Tuesday, December 10, 2013

Nebraska (2013) – Review

Review: Nebraska is a funny and heartfelt drama about a father and son. The film follows Woody Grant, an elderly man who has lost a bit of his mental capabilities, and his son David, who has just come out of a long-term relationship and is feeling vulnerable. Woody believes that he has won a million dollars and needs to go to Lincoln, Nebraska (900 some odd miles away from his home in Billings, Montana) to collect. It is a fantasy, but Woody truly believes it with every fiber of his being. David decides to give his father at least a few more days of happiness – of something to live for – and indulges his fantasy by taking him on a road trip to Lincoln, first stopping by his hometown of Hawthorne.

Director Alexander Payne has always been really good at finding humor in characters that feel overtly sad, and this is again true in Nebraska. Woody is seemingly content with his life and probably does not think about much anyway when he is first introduced. He is just confused by a sweepstakes letter he has received and thinks he has won the money. It is David who really comes across as the sadder of the two characters initially. David has a dead-end job, lives in a small apartment, and has just lost a girl who he was probably only with for companionship. He feels alone. David also has grudge against his father, something that has lingered since he was very young. He thinks his father is just a lousy drunk who lets people walk all over him. In a way, David is afraid of becoming like his father, which is why he resents him – but at the same time, David has a good heart and decides to help his father to make him happy, and probably to have some companionship when things seem a little bleak.

Payne takes these rather sad sack characters and presents them to the audience in both a very relatable and humorous manner. Despite Woody and David’s seeming ineptitude, the viewer can see themselves in the characters as well – as fears like loneliness and one’s legacy are universal. And yet, the viewer can just as easily laugh at these characters too. Payne presents them (and really the whole world of the film) as people that time has forgotten in a sense. This becomes especially true once Woody and David get to Hawthorne, a small rundown farming town. These characters just feel so foreign pitted against our modern world of hustle, bustle, and technology driven everything. They come off amusing because they feel so out of place (even though they fit perfectly in their surroundings).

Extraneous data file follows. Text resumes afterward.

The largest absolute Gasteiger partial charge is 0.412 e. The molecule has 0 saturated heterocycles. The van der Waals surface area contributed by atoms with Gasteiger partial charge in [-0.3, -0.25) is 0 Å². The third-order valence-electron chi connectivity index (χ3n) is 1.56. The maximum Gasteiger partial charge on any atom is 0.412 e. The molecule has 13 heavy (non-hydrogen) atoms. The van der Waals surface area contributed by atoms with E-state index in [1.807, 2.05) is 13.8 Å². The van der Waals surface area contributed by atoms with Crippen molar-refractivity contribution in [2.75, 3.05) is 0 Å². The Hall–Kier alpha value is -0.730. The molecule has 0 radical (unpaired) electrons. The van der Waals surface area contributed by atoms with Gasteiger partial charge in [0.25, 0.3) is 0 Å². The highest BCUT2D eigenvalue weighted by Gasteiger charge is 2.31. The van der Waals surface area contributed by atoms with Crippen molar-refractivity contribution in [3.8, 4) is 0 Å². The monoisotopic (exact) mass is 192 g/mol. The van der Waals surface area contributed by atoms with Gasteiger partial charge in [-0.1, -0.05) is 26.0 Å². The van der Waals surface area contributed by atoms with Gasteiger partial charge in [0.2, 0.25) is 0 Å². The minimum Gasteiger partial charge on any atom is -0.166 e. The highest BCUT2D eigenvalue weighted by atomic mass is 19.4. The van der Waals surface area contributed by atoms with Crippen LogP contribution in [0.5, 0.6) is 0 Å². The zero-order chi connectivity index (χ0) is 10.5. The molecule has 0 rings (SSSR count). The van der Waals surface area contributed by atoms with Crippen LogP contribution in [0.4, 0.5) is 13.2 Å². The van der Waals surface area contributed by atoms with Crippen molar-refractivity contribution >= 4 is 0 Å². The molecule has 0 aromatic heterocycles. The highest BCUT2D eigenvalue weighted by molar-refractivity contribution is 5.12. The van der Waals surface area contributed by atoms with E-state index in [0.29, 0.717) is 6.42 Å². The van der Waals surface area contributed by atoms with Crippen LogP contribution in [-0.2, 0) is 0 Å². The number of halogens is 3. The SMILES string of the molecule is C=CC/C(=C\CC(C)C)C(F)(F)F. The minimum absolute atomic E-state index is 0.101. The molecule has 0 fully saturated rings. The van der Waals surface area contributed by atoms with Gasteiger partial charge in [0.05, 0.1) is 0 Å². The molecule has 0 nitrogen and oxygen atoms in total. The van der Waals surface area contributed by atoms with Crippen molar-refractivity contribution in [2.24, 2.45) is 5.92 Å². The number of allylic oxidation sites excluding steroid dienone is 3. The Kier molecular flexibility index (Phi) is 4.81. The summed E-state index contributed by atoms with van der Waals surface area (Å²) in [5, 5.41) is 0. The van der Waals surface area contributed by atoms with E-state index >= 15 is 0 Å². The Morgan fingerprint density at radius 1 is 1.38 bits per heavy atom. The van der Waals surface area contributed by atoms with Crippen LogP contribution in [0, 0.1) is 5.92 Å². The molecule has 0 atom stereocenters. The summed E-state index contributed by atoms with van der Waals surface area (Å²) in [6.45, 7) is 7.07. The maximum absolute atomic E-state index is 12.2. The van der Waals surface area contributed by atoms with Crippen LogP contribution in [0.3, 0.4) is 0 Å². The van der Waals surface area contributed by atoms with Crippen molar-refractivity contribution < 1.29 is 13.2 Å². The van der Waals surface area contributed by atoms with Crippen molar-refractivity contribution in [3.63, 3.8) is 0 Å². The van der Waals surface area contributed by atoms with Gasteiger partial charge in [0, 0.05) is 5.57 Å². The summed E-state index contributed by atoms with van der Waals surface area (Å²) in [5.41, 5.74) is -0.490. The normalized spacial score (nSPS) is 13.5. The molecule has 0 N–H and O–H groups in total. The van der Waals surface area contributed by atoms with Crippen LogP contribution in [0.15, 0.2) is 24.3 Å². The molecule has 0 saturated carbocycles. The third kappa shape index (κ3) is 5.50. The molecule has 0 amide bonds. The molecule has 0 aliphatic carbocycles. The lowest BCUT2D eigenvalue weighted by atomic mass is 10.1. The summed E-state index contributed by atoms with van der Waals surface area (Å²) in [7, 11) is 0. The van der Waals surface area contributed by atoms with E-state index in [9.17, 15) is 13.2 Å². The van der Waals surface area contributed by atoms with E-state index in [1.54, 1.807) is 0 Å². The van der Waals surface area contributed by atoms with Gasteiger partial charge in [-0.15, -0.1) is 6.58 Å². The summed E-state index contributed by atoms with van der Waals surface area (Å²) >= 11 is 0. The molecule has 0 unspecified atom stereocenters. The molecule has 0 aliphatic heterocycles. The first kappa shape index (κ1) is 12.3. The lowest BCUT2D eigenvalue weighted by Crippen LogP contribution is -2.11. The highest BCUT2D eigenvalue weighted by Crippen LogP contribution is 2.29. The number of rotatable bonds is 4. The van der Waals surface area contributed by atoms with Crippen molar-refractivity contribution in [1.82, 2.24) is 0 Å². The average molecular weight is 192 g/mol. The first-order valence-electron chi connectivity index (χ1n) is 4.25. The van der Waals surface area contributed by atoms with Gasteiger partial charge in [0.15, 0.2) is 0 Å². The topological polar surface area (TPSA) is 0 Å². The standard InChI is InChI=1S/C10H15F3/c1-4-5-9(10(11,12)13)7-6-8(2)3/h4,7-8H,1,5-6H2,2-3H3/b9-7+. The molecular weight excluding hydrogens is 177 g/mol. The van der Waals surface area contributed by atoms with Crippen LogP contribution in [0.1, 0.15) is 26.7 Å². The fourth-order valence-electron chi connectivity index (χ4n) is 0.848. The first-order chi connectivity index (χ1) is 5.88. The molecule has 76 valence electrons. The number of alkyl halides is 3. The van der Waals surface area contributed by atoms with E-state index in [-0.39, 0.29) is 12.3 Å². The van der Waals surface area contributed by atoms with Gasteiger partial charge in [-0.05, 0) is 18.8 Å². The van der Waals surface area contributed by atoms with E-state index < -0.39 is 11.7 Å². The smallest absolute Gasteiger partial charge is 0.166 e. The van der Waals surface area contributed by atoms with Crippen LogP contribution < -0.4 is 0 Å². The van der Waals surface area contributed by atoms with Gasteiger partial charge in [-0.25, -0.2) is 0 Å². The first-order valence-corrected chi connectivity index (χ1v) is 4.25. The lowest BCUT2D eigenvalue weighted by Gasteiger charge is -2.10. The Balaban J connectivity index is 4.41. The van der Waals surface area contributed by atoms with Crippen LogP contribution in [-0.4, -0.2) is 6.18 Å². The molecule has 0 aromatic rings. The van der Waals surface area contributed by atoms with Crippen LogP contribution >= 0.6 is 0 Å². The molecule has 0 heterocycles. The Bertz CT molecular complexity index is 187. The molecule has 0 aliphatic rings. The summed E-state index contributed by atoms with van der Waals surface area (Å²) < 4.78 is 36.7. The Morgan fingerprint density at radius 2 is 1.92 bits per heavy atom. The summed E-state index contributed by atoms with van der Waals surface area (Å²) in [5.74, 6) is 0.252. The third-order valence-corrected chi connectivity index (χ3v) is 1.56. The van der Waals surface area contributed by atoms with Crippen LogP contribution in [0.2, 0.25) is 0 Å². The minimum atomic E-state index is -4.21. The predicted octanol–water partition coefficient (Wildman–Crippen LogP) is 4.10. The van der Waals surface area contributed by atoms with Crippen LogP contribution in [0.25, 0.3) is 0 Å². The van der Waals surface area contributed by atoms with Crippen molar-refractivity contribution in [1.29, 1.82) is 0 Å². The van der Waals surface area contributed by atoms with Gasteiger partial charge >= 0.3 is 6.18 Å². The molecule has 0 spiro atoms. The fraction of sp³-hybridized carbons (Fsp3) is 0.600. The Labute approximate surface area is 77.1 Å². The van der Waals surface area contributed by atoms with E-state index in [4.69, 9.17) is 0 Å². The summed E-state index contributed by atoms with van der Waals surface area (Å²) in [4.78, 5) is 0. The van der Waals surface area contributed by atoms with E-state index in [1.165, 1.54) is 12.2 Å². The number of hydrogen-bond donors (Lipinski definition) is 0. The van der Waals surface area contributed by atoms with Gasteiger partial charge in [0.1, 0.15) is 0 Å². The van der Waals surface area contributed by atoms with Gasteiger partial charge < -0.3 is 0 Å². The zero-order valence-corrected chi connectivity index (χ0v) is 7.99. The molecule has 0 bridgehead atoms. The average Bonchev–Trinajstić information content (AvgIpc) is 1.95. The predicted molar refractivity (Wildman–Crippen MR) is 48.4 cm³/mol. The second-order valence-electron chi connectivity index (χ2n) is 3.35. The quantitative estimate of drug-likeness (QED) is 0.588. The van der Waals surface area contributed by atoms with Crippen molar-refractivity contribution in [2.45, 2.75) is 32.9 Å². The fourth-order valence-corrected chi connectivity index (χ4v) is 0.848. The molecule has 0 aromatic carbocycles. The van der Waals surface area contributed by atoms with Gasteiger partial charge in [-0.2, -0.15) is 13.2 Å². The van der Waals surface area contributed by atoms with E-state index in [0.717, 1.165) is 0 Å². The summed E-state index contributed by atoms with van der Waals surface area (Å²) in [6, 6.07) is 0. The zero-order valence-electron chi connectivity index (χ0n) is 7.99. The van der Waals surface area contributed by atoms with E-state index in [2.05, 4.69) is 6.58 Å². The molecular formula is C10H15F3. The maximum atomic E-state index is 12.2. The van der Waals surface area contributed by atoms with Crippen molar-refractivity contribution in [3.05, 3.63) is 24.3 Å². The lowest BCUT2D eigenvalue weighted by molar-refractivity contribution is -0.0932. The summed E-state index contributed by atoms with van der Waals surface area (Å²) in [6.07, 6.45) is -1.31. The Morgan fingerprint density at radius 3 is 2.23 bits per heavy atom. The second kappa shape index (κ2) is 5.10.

For the first two acts of Nebraska, the film feels like a character piece, as David comes to better understand his father by seeing where he grew up and the people he was amongst. In a way it is revelatory for him. He had always sort of viewed his father as a drunken loser, but this road trip has revealed him as so much more – a man who was deeply affected by his service in the Korean War and a man who is generous to a fault. Payne uses all this to really set up a fantastic third act in which everything the film has been building towards pays-off in a very satisfying manner. Before the film finds its charm and warmth in the third act, one might even call it a satire (if they did not know Payne’s dramatic style), especially when juxtaposed to the modern social experience. But the film captures such sincerity in the third act that it is hard not to smile.